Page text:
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Even though I don't have ice to deal with, like Marie, my goal is the same - - to eliminate as many bad falls as I possibly can. When I was in my 50's, I could fall and it was no big deal. But now that I am in my 70's I am more likely to fall and when I do, it seems like I am more likely to get hurt. I had some really bad falls when I was moving into this house, at age 67. It is smart for us to be thinking about how to prevent falls as we grow older.

I do things like remove obstacles in the house I could trip on, make sure I can't slip on throw rugs, make sure the floors aren't too slippery, and mark the edges of the one stair (at my side door) with fluorescent duct tape so that I can see it, and have very sturdy grab bars and rails where I need them.
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Old 04-08-2019, 11:38 PM   #9
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I've fallen a few times this year on ice. I didn't break anything. I attribute my luck to weight bearing exercise. I took a bad fall while painting my bathroom. I broke two bones in my foot due to my foot getting caught in the ladder as it closed. I took a big impact on my hip and no break.
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Old 04-08-2019, 11:46 PM   #10
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Falling runs in my family. I do find as I get older I really look and concentrate where I walk at. You could take the dogs to Home Depot or Lowes on the snowy days. No ice inside. Of course, you have to get from the house and to the store with no incidents.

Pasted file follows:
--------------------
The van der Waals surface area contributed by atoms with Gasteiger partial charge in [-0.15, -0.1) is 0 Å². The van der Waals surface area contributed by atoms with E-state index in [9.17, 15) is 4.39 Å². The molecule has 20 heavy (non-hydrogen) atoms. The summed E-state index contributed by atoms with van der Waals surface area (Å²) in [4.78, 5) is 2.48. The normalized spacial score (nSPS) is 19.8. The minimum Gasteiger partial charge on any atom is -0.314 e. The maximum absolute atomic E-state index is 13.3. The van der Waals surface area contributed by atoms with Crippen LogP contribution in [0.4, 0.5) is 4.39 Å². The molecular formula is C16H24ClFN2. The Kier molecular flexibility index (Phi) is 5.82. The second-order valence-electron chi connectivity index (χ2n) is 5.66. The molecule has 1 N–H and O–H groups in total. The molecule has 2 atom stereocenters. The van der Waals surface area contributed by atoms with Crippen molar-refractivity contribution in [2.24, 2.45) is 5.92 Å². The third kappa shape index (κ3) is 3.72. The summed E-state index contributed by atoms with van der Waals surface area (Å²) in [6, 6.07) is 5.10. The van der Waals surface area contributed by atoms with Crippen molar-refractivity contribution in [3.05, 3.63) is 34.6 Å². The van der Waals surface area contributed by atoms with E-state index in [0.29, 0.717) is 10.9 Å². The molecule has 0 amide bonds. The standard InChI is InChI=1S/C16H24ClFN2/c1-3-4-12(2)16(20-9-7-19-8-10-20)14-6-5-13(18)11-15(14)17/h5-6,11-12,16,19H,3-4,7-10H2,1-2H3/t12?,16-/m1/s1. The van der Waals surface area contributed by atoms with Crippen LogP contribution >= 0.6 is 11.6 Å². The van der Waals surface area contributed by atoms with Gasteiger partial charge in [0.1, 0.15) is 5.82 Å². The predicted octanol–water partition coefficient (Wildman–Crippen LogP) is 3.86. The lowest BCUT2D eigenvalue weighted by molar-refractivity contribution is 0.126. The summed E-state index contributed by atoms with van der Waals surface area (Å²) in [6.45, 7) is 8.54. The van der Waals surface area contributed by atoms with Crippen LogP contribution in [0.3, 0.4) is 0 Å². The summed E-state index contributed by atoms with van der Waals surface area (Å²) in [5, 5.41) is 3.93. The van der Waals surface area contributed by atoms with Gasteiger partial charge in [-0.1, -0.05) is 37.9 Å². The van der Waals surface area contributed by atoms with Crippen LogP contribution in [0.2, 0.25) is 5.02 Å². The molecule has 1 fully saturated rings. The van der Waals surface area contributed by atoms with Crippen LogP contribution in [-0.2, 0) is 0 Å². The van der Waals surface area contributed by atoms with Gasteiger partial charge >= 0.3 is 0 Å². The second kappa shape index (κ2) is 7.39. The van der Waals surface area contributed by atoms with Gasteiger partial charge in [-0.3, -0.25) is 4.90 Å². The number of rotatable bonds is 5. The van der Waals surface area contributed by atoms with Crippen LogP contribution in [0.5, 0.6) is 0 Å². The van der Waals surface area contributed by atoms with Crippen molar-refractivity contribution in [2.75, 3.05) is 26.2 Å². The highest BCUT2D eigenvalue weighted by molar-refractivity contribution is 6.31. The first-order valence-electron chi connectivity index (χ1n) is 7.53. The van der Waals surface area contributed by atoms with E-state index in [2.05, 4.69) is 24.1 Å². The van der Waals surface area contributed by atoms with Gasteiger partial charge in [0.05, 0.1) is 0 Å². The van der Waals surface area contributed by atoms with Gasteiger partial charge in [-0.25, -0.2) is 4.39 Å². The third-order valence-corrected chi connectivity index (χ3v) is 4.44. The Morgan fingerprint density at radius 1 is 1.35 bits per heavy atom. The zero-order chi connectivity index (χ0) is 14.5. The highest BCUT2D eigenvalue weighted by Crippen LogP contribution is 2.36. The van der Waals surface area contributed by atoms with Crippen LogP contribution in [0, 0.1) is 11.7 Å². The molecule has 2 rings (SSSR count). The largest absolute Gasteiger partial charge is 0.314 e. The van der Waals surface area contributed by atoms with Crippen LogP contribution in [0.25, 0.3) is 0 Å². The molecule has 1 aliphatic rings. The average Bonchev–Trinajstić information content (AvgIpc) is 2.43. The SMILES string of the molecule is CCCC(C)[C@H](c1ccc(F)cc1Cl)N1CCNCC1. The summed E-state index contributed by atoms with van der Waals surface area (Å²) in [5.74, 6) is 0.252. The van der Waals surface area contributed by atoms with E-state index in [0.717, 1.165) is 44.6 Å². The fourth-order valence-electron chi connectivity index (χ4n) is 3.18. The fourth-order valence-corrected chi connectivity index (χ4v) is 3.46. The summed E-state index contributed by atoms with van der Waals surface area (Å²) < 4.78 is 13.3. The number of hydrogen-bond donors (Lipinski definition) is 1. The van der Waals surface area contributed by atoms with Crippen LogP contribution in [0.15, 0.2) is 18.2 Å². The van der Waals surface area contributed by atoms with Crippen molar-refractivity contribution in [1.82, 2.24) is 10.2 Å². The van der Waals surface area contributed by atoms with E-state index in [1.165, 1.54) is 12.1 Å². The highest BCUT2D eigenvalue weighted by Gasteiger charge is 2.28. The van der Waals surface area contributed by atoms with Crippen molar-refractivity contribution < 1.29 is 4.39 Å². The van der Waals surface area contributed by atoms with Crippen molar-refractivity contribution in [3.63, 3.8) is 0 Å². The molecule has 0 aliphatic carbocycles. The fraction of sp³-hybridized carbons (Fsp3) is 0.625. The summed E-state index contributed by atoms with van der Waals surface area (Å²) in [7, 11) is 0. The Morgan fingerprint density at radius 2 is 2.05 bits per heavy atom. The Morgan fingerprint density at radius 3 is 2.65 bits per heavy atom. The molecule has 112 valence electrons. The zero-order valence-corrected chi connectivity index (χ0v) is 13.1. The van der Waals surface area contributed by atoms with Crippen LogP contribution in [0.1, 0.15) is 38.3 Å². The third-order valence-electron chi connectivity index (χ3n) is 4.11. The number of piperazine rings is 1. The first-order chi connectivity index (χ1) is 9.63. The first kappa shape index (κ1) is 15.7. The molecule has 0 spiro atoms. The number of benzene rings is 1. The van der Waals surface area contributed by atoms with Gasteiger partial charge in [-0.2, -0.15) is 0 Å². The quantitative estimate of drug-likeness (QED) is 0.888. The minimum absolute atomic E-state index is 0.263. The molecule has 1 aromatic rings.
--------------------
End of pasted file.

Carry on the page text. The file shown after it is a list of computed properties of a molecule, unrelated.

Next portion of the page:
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Old 04-09-2019, 05:43 AM   #11
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I bought a pair of these ice cleats for just this situation. They are a bit of a PITA and get in the way on clear pavement but they do grip ice. I only use them a couple of times a year. Our dog insists on going for her walk.
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Old 04-09-2019, 05:51 AM   #12
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I was never a fan of the Apple Watch until I learned the series 4 has a feature to detect a hard fall. It asks if you want to call 911, and if there is no response after 60 seconds it automatically calls 911. The GPS feature tells them where you are located. Pretty cool!
With my bad back issues I’ve fallen a few times, plus having heart disease it gives me some peace knowing I won’t be alone for long if something happens.
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Old 04-09-2019, 06:25 AM   #13
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I've had a few falls. One resulted in a broken wrist. Once a broken ankle. Just recently landed on my tailbone. It's been sore for weeks. Luckily I haven't injured my head yet.

I've been slowing down in my walks, hikes, and runs, being extremely careful, and watching where my next step is going to be before taking it.
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Old 04-09-2019, 07:21 AM   #14
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When I got my first knee replaced I lived in terror of a hard fall. What would happen? I had already took a “___ over tea kettle’” fall on that black ice walking the dog. I’m sure it was a spectacular sight had anyone been looking. Result sore tailbone. Well post knee replacement i took that hard fall on some ice at the rehab center of all places. Nothing Broke but I have been very careful. If its icy out walking the old pooch I stay on the grass. If its really icy she walks the dog.